A proof that the square root of 2 is irrational
Let's suppose √2 is a rational number. Then we can write it √2 = a/b where a, b are whole numbers, b not zero.
We additionally assume that this a/b is simplified to lowest terms, since that can obviously be done with any fraction. Notice that in order for a/b to be in simplest terms, both of a and b cannot be even. One or both must be odd. Otherwise, we could simplify a/b further.
From the equality √2 = a/b it follows that 2 = a2/b2, or a2 = 2 · b2. So the square of a is an even number since it is two times something.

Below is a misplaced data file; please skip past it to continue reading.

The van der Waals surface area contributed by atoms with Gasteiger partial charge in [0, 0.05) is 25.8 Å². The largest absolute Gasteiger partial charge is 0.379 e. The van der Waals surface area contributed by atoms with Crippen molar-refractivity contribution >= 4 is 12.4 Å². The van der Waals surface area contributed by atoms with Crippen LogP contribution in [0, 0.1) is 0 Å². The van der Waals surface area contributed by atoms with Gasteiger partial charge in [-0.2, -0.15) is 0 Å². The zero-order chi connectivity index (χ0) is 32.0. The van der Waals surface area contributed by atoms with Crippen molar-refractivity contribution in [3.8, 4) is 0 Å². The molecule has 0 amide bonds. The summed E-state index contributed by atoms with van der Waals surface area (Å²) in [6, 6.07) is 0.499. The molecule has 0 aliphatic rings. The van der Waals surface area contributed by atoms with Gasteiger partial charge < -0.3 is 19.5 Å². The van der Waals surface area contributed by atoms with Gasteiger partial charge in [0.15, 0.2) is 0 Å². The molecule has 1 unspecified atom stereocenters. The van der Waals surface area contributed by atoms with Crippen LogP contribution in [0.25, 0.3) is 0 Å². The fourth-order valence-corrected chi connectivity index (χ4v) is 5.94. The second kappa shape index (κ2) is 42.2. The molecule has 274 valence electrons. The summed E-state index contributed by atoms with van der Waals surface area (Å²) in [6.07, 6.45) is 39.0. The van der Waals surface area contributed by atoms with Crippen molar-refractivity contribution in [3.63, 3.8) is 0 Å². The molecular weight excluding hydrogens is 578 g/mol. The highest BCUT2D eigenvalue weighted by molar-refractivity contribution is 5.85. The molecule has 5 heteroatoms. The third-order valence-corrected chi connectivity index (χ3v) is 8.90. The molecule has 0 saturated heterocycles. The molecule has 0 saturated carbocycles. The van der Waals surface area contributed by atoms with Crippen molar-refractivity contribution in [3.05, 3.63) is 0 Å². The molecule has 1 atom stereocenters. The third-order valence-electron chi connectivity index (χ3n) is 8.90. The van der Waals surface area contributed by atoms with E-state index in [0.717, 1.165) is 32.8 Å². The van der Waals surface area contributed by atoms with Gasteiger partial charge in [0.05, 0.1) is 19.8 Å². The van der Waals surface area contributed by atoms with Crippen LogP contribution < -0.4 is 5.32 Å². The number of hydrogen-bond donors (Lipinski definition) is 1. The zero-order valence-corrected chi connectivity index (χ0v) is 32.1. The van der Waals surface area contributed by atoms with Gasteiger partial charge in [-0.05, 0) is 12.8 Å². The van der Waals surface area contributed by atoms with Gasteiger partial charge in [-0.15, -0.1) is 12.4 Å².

From this we know that a itself is also an even number. Why? Because it can't be odd; if a itself was odd, then a · awould be odd too. Odd number times odd number is always odd. Check it if you don't believe me!
Okay, if a itself is an even number, then a is 2 times some other whole number. In symbols, a = 2k where k is this other number. We don't need to know what k is; it won't matter. Soon comes the contradiction.
If we substitute a = 2k into the original equation 2 = a2/b2, this is what we get:2=(2k)2/b22=4k2/b22*b2=4k2b2=2k2
This means that b2 is even, from which follows again that b itself is even. And that is a contradiction!!!